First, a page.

While the Korean film, I SAW THE DEVIL, technically came out in 2010, most people here didn’t see it until 2011, so I’ll include it here. It easily could have made my top 5, though. An amazing movie about a violent killer of women (Min-sik Choi, probably best known as the star of 2003’s OLDBOY) who murders the pregnant wife of a police detective (Byung-hun Lee). The detective then makes it his mission to track the killer down and administer a vicious and prolonged vengeance.  By doing this, the man of law becomes as insane and sadistic as his quarry. Not for the squeamish. A terrific, satisfying movie by director Jee-woon Kim, who also gave us 2003’s A TALE OF TWO SISTERS and 2008’s THE GOOD, THE BAD AND THE WEIRD. I can’t praise this one enough. (Directed by Jee-woon Kim)

13 ASSASSINS – Takashi Miike is one of the most fascinating directors around today, mostly because he’s so unpredictable. He makes a lot of movies, but they’re all so different. He’s done everything from horror, to surrealism, to children’s movies, to yakuza (gangster) films. His 2011 offering was an amazing samurai flick that started out a bit slow, but by mid-way evolved into a breath-taking bloodbath. The sword-fighting lasts a long time, but it rarely gets boring.  And some parts are downright beautiful. (Directed by Takashi Miike)

LIMITLESS – Bradley Cooper showed us that does indeed have a future as a leading man apart from the HANGOVER films, in this story about a man down on his luck, who takes the ultimate smart drug, and becomes a genius. His life changes completely, and he even draws the attention of a business giant played by Robert DeNiro, and everything is great, until the pills start to run out. A solid little film that could have been a throwaway, but stays with you.

TUCKER AND DALE VS. EVIL – a wickedly funny indie gem, where two rednecks are mistaken forhomicidal hillbillies by a group of traveling college kids. In reality, Tucker and Dale are the good guys, and the kids are the ones doing all the violence, with often slapstick-funny results. (Directed by Eli Craig)

SHARK NIGHT 3D – Another movie where I went into it with zero expectations. A PG-13, CGI-heavy killer shark movie in 3D? I wasn’t expecting the second coming of JAWS here. However, as it unfolded, I found myself being very entertained by the various characters and their revelations. Not a great movie by any stretch, but a lot of fun. (Directed by David R. Ellis)

PARANORMAL ACTIVITY 3 – The latest installment in the franchise that won’t die (now that Lions Gate has retired the SAW movies) is just as good as the first two, and continues with the fake survelliance video footage storyline – a formula that continues to work for some reason. Sure, some of it is just cheap scares, but it works, and I enjoyed how the ending of this one played out. (Directed by Henry Joost and Ariel Schulman)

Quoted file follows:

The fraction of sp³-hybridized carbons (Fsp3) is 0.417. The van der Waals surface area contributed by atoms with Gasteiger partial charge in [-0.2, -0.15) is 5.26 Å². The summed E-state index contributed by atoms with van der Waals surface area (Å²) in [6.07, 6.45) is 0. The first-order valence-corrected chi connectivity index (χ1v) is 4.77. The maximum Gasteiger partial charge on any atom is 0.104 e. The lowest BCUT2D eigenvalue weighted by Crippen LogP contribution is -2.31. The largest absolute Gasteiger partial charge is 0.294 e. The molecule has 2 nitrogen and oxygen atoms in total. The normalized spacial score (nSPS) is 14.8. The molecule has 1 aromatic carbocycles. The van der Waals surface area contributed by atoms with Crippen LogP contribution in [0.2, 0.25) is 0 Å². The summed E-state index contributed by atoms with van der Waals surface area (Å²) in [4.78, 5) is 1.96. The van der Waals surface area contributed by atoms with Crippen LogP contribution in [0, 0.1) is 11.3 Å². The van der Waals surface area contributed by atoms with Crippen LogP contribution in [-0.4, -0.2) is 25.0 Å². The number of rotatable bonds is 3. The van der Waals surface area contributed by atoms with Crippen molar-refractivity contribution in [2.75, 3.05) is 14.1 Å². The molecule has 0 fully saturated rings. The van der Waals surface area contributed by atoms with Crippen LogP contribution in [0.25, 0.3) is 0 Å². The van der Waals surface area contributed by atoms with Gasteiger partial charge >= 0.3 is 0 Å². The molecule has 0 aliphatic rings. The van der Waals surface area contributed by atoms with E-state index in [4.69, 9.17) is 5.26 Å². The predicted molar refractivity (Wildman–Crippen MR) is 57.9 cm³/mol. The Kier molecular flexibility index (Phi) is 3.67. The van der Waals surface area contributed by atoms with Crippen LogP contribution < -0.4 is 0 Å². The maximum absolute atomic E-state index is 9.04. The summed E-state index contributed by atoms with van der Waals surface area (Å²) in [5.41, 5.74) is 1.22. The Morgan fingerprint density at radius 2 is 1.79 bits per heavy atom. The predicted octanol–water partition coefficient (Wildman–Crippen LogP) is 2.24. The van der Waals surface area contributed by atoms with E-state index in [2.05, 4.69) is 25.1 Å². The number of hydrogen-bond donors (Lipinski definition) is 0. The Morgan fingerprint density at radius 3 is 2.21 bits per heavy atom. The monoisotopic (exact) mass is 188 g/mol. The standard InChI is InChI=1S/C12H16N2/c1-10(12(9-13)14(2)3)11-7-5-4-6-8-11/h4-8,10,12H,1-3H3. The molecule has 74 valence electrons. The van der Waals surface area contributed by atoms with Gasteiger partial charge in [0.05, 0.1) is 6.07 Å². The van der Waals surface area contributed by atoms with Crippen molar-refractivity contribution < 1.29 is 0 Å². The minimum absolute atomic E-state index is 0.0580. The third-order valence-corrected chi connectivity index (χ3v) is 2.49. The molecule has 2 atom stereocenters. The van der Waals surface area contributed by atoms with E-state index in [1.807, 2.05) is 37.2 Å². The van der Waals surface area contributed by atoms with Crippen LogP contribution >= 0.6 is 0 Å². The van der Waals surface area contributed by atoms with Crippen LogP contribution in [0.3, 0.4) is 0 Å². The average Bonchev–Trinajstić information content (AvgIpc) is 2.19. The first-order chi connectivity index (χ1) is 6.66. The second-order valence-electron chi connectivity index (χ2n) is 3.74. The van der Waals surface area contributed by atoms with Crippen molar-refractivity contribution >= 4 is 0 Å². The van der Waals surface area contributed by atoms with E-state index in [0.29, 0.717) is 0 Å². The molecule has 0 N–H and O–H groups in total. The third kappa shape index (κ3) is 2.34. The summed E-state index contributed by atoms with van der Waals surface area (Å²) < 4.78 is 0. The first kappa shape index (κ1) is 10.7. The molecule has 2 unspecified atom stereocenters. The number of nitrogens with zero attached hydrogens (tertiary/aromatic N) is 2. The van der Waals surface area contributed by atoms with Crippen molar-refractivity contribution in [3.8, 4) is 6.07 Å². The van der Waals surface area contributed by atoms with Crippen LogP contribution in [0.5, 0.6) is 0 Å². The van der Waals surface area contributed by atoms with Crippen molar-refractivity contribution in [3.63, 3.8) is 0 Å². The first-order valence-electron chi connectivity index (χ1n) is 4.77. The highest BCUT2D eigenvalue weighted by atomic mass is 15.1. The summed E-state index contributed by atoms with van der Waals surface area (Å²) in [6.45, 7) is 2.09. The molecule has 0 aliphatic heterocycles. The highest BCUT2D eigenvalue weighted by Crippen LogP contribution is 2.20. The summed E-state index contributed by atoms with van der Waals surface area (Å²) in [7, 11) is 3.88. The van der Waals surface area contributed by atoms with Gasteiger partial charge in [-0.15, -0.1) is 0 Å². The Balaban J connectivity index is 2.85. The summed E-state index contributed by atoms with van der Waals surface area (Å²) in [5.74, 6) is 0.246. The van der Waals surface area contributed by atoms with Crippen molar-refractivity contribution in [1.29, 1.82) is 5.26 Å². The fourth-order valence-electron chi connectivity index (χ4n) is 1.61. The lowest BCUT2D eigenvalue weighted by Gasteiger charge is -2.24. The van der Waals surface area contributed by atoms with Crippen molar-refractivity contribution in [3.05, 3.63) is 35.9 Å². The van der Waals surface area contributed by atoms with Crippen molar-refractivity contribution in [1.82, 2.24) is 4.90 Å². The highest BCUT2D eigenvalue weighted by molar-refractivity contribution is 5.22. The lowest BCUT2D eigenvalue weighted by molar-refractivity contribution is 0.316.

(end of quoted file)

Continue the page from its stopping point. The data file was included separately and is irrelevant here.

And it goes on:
KABOOM – I’ve been a fan of director Greg Araki since I first saw THE LIVING END back in 1992. He has a style all his own, and I can see how a lot of people would hate his movies, but I personally love them and look forward to each new release. Involving dopplegangers, menacing men in animal masks and the end of the world, KABOOM is a wild and often funny ride through Araki’s demented brain. (Directed by Greg Araki)

MIDNIGHT IN PARIS – Woody Allen’s latest film, a breezy light comedy starring Owen Wilson as a modern-day writer in Paris, magically transported each night at midnight to Paris in the 1920s, where he gets to hang out withe luminaries like F. Scott Fitzgerald, Ernest Hemingway and Gertrude Stein, is not exactly the kind of movie we normally review here at Cinema Knife Fight, but I enjoyed it so much, I really wanted to mention it here. It is a fantasy film, after all. And possibly Woody’s best movie in a decade or two. (Directed by Woody Allen).

HUGO – Martin Scorcese’s new film is a visual smorgasbord of imagery, and the first movie since AVATAR to do justice to 3D effects, HUGO would have scored higher for me if not for Sasha Baron Cohen’s complete caricature of a Station Inspector in a big Parisian train station (everyone else in the movie is so well developed, he seems out of step here), but, even more so, because this movie, despite being a beautiful love letter to the pioneers of silent cinema, just failed to really connect with me fully on an emotional level. It was great to look at, and any movie where early filmmaker Georges Melies is a main character is bound to capture my imagination. But I never really felt that it grabbed me on a most basic level. I really wished I liked this movie more, but it was still a technical achievement, and one of my favorite Scorcese movies in a long time. Definitely worth seeing on the big screen. (Directed by Martin Scorcese)